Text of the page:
- Dollar index hits highest since late May
- Sterling slides after BoE's Carney's rates signal
- Fed's Dudley says wages, inflation should pick up
The dollar hit a three-week high on Tuesday, boosted by comments from the U.S. Federal Reserve bolstering expectations that it would keep raising interest rates, as sterling skidded on the opposite message from the Bank of England.
The British pound fell almost a cent against its U.S. counterpart after BoE Governor Mark Carney said now was not the time to raise UK interest rates. Last week three BoE policymakers had voted in favor of a hike.
But Carney warned of weak wage growth and a likely hit to incomes as Britain prepares to leave the European Union, sending sterling to a one-week low of $1.2661.
Conversely, New York Fed President William Dudley said on Monday that tightening in the U.S. labor market should help drive up inflation, reinforcing the message that a recent patch of weak data is unlikely to derail plans to keep raising interest rates, after two hikes so far this year.
The dollar index – which measures the greenback against six other major currencies, including sterling – climbed to 97.648 , its highest since the end of May.
“Although Dudley displayed optimism over the health of the US economy, I feel the macro-fundamentals from the States need to display ongoing signs of stability before investors adopt a similar school of thought,” said FXTM analyst Lukman Otunuga, in Cyprus.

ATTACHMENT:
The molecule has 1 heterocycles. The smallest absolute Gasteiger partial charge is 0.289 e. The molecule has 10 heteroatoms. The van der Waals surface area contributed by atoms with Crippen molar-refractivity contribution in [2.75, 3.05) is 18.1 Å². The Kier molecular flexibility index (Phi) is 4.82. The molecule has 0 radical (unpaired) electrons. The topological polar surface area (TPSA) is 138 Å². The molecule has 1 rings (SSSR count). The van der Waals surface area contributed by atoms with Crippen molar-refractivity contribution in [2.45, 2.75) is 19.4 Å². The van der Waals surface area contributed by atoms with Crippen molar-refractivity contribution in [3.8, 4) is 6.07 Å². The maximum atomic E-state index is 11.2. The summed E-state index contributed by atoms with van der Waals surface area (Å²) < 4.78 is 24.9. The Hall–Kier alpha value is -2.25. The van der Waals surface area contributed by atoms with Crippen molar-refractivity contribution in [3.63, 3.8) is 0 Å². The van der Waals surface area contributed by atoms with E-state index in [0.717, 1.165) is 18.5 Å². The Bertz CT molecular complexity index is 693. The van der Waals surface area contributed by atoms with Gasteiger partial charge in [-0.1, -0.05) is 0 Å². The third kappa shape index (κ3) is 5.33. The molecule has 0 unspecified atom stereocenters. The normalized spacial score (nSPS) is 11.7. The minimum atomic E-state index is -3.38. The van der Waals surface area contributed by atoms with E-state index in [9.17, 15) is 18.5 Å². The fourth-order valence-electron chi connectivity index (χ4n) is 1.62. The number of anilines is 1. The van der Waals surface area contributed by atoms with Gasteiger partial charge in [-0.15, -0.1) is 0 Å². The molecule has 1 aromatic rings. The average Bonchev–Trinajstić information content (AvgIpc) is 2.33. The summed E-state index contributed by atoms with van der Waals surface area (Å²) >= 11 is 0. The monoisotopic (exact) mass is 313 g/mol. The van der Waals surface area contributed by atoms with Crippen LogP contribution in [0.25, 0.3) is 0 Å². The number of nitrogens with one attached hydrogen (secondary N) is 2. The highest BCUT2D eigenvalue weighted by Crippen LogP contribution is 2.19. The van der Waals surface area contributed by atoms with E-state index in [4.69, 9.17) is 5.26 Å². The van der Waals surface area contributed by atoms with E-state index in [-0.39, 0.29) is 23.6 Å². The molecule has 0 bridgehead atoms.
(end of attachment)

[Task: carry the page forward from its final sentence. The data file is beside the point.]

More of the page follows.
Separately, Chicago Fed President Charles Evans said on Monday it may be worthwhile for the U.S. central bank to wait until year-end to decide whether to raise interest rates again, but this appeared to have little negative effect on the dollar.
“Bill Dudley commonly represents the majority view on the FOMC (Federal Open Market Committee) – this is the main reason why the dollar is appreciating,” said Commerzbank strategist Thu Lan Nguyen, in Frankfurt. “Evans was more dovish but he’s known to be dovish.”Investors are now pricing in around a 50 percent chance that rates will be raised again by the end of the year, according to CME FedWatch.
Against the yen, the dollar rose to as high as 111.90 , its strongest level since May 26. That marked a gain of almost 3 percent from the dollar’s near 2-month low of 108.81 yen set on June 14.
The greenback has edged higher since the Fed on June 14 raised interest rates for a second time in 2017 and announced it would begin cutting its holdings of bonds and other securities later this year, while indicating that a recent softening in inflation was seen as transitory.
The dollar may see further gains against the yen, especially after Bank of Japan Governor Haruhiko Kuroda last week indicated the BOJ would be in no hurry to dial back its massive stimulus program, said Tan Teck Leng, forex analyst for UBS Wealth Management in Singapore.
The euro was flat at $1.1144, close to a three-week low.